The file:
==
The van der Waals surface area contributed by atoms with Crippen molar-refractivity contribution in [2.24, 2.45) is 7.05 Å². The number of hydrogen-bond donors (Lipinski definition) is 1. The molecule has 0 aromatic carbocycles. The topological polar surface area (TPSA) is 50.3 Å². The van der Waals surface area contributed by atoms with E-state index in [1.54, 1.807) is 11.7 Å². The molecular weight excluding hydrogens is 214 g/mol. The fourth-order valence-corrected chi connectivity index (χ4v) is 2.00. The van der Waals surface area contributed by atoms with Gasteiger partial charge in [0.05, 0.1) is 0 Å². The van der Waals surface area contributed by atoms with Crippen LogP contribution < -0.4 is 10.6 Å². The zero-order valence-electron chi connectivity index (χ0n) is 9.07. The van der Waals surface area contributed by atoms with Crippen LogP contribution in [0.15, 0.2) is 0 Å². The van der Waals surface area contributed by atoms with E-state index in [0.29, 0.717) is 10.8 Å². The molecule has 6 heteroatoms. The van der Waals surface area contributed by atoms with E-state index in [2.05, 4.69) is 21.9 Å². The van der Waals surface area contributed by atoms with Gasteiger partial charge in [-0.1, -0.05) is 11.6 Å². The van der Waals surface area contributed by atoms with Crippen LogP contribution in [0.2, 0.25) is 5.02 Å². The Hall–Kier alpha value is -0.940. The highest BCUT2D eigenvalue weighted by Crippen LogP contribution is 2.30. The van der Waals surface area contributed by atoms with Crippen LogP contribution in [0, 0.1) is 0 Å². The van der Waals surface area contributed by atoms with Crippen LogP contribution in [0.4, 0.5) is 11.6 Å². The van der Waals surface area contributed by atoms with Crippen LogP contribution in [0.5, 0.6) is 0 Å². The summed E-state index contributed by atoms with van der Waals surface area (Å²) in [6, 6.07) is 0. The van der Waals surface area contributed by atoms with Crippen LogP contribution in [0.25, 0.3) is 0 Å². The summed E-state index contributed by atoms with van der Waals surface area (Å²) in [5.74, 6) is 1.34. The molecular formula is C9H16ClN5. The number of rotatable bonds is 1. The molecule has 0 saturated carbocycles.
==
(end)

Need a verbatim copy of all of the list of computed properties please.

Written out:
The van der Waals surface area contributed by atoms with Crippen molar-refractivity contribution in [2.24, 2.45) is 7.05 Å². The number of hydrogen-bond donors (Lipinski definition) is 1. The molecule has 0 aromatic carbocycles. The topological polar surface area (TPSA) is 50.3 Å². The van der Waals surface area contributed by atoms with E-state index in [1.54, 1.807) is 11.7 Å². The molecular weight excluding hydrogens is 214 g/mol. The fourth-order valence-corrected chi connectivity index (χ4v) is 2.00. The van der Waals surface area contributed by atoms with Gasteiger partial charge in [0.05, 0.1) is 0 Å². The van der Waals surface area contributed by atoms with Crippen LogP contribution < -0.4 is 10.6 Å². The zero-order valence-electron chi connectivity index (χ0n) is 9.07. The van der Waals surface area contributed by atoms with Crippen LogP contribution in [0.15, 0.2) is 0 Å². The van der Waals surface area contributed by atoms with E-state index in [0.29, 0.717) is 10.8 Å². The molecule has 6 heteroatoms. The van der Waals surface area contributed by atoms with E-state index in [2.05, 4.69) is 21.9 Å². The van der Waals surface area contributed by atoms with Gasteiger partial charge in [-0.1, -0.05) is 11.6 Å². The van der Waals surface area contributed by atoms with Crippen LogP contribution in [0.2, 0.25) is 5.02 Å². The Hall–Kier alpha value is -0.940. The highest BCUT2D eigenvalue weighted by Crippen LogP contribution is 2.30. The van der Waals surface area contributed by atoms with Crippen LogP contribution in [0, 0.1) is 0 Å². The van der Waals surface area contributed by atoms with Crippen LogP contribution in [0.4, 0.5) is 11.6 Å². The van der Waals surface area contributed by atoms with Crippen LogP contribution in [0.5, 0.6) is 0 Å². The summed E-state index contributed by atoms with van der Waals surface area (Å²) in [6, 6.07) is 0. The van der Waals surface area contributed by atoms with Crippen LogP contribution in [0.25, 0.3) is 0 Å². The summed E-state index contributed by atoms with van der Waals surface area (Å²) in [5.74, 6) is 1.34. The molecular formula is C9H16ClN5. The number of rotatable bonds is 1. The molecule has 0 saturated carbocycles.